Researchers find "unusual" interstellar debris thought to be from aliens
Manus Island, Papua New Guinea - Could pieces of from an alien civilization be on the bottom of the ocean?
Harvard professor Avi Loeb and his research team have searched the floor of the Pacific Ocean with magnets, and made an interesting discovery, to say the least.
The scientists have brought 50 microscopic "perfectly round" spherules that look like dust to the surface, weighing about 35 milligrams all together.
They believe the material comes from outside our Solar System.
Back in January 2014, NASA recorded the impact of an unusually fast meteorite that landed on Earth, the so-called "IM1," which was said to be "more robust than steel," according to the BBC.
The broken up chunk from space is so special because it is thought to come from outside our Solar System. This would make it only the third ever discovered that is thought to be interstellar.
As part of the research mission the Galileo Project, Loeb and his team boarded the Silver Star boat on June 14 to search the area around Manus Island in Papua New Guinea for the remains of the object that exploded upon atmospheric entry.
In his blog on the ongoing mission, the Harvard professor has reported daily on the progress made in the search for pieces of the IM1.
Using a magnet, researchers attracted metallic objects from the seabed, hoping to make a sensational discovery among terrestrial debris.
Now, Loeb announced that his team may have succeeded in making the "unusual" discovery.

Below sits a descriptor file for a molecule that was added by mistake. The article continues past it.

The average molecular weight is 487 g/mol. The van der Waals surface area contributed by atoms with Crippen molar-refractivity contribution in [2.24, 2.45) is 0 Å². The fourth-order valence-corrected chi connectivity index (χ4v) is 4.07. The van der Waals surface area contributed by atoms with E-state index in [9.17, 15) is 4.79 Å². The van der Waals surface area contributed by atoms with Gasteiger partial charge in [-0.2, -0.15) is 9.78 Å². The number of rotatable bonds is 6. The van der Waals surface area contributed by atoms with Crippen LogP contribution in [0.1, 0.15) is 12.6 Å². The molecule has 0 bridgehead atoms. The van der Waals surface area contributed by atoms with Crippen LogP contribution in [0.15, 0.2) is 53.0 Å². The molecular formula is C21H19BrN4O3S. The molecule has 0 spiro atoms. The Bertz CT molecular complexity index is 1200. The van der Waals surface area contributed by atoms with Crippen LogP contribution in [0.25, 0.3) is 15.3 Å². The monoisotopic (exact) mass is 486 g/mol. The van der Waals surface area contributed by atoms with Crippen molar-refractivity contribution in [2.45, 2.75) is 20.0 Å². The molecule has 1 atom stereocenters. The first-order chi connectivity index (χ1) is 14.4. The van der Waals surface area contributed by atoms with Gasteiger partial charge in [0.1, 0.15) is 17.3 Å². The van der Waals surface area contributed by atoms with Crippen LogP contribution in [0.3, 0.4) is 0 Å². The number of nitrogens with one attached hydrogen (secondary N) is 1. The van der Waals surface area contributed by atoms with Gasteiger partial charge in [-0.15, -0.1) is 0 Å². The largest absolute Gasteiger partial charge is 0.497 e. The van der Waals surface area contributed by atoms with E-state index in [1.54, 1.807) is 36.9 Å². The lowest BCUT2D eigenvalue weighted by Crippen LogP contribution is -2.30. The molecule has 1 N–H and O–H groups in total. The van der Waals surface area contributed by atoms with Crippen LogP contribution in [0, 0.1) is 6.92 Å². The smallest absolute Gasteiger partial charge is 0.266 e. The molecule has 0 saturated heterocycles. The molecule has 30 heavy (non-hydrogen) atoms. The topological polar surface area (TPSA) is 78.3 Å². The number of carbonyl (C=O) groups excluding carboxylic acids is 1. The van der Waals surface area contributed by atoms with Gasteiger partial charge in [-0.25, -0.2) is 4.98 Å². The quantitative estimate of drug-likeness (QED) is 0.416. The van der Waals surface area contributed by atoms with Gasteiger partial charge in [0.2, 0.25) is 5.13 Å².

Was the interstellar meteorite object IM1 built by aliens?
"This could be the first time humans put their hands on interstellar material," Loeb told Fox News.
"This has never been done before. We never received a package at our doorstep from a cosmic neighbor."
On June 21, the researchers discovered tiny spherules composed mostly of iron, magnesium and titanium, Loeb wrote in his blog, adding that this elemental combination was unusual compared to the objects from both Earth and space that we have found so far.
The objects can only be seen under a microscope.
In his latest blog entry on Wednesday, Loeb said he and his team will analyze the material collected in the next few weeks, and report the findings in a paper submitted to a peer-reviewed journal.
He believes it could have come from "a natural environment different from the solar system" or "an extraterrestrial technological civilization."
"Science can be exciting," he writes, "if we could only allow ourselves to learn something new!"
Cover photo: Unsplash/Saman Ziyaie